Spectrum of Disease Entities in Splenectomy Specimen

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Professor, Consultant Pathologist, American Board Certified Pathologist, Fellow College of American Pathologists. Areas of interest Fine Needle Aspiration Cytology, Cytology, Cancer, Ethics, Islam, Humanity

Spectrum of Disease Entities in Splenectomy Specimen

Ahmareen Khalid, Anwar Ul Haque and Lubna Naseem
Department of Pathology, Pakistan Institute of Medical Sciences, Islamabad.

Introduction: We report here our results of Pathological assessment of 35 splenectomy cases.
Purpose of Study: To evaluate the subtle morphological change which is often missed due to lack of experience &
Material and Methods: It was a non-interventional descriptive study, carried out in the Pathology department of PIMS. All
available splenectomy, slides were reviewed from a period of Jan 2004 to April 2007. Slides were reviewed by two
histopathologists & one hematologist.
Results: On re-examination there was change in 65% (n: 35) cases. Malaria was the most often missed diagnosis. In 31%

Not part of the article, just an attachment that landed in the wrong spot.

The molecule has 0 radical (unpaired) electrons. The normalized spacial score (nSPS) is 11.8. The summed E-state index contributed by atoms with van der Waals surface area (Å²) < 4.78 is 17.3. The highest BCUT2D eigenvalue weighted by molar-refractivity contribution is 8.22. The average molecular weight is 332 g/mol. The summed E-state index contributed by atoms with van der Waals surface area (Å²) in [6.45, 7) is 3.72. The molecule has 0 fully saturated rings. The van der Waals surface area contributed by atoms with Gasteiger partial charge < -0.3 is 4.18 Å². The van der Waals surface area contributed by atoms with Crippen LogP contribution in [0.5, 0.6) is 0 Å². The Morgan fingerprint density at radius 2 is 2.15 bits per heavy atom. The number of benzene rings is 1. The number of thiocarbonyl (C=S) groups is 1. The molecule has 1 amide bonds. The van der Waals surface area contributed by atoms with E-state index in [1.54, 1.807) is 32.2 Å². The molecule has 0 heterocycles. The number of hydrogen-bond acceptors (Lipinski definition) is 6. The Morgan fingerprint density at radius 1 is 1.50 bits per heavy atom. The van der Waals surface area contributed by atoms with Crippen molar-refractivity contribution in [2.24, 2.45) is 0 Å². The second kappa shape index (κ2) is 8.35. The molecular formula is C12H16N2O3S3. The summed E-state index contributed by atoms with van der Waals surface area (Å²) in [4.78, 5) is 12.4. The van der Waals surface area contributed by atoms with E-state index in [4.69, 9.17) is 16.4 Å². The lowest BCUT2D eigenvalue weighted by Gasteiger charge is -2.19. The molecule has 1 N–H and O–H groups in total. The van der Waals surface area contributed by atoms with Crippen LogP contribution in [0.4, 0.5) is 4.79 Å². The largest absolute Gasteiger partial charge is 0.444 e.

(n: 11) cases malaria was suspected due to blackish-brown pigment in the macrophages. Out of these in 27% (n: 3) definite
schizonts were seen and hence malarial spleen was confirmed. Littoral cell Hyperplasia was found in 20% (n: 7) cases which
was previously diagnosed as Idiopathic Thrombocytopenic purpura in 2 cases ,congested Spleen in 4 cases and Littoral
hyperplasia in 1 case. Extramedullary hemopoiesis has been in seen in 17% (n: 6) cases which were previously diagnosed as
congested spleen in 4 cases, consistent with Thallasemia in 1 case and 1 case of essentially normal Spleen. Malignancy was
picked up in 6% (n: 2) cases which were missed in initial examination.
Conclusion: Spleen still lingers as useless and “vestigial” organ in the minds of surgeons and the pathologists despite its very
vital immunophysical defense activities. The spleen are too often removed before giving a therapeutic trial of proper
antimalarial drugs in “ idiopathic thrombocytopenia “ and idiopathic splenomegaly .Possibility of malignancy is also missed
often .Inadequate history and rather very cursory examination of splenic section results in missing vital diagnosis.
Unnecessary splenectomies must be avoided while pathologist must examine this very precious organ very carefully. Needless
to say that many of the diagnosis attained on splenic sections could have been obtained on FNAC of Spleen.
Key words: Spleen, Malaria, Littoral cell Hyperplasia. Histopathological examination of Spleen.


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